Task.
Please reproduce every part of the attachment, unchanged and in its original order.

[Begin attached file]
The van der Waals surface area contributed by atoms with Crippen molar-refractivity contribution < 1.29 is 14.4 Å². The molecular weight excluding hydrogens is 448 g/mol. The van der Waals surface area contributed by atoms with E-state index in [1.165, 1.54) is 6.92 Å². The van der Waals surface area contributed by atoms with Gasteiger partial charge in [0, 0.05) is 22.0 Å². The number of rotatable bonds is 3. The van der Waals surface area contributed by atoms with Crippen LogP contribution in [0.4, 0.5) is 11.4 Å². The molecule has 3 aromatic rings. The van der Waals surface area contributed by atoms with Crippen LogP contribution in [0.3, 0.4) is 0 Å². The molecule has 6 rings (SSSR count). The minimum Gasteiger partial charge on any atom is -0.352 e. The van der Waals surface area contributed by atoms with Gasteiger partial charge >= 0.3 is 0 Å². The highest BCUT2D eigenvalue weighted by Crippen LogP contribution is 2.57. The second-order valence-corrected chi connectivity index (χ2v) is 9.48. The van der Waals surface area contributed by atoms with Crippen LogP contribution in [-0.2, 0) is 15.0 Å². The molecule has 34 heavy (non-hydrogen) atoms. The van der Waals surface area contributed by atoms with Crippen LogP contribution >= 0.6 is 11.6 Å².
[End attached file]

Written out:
The van der Waals surface area contributed by atoms with Crippen molar-refractivity contribution < 1.29 is 14.4 Å². The molecular weight excluding hydrogens is 448 g/mol. The van der Waals surface area contributed by atoms with E-state index in [1.165, 1.54) is 6.92 Å². The van der Waals surface area contributed by atoms with Gasteiger partial charge in [0, 0.05) is 22.0 Å². The number of rotatable bonds is 3. The van der Waals surface area contributed by atoms with Crippen LogP contribution in [0.4, 0.5) is 11.4 Å². The molecule has 3 aromatic rings. The van der Waals surface area contributed by atoms with Crippen LogP contribution in [0.3, 0.4) is 0 Å². The molecule has 6 rings (SSSR count). The minimum Gasteiger partial charge on any atom is -0.352 e. The van der Waals surface area contributed by atoms with Gasteiger partial charge >= 0.3 is 0 Å². The highest BCUT2D eigenvalue weighted by Crippen LogP contribution is 2.57. The second-order valence-corrected chi connectivity index (χ2v) is 9.48. The van der Waals surface area contributed by atoms with Crippen LogP contribution in [-0.2, 0) is 15.0 Å². The molecule has 34 heavy (non-hydrogen) atoms. The van der Waals surface area contributed by atoms with Crippen LogP contribution >= 0.6 is 11.6 Å².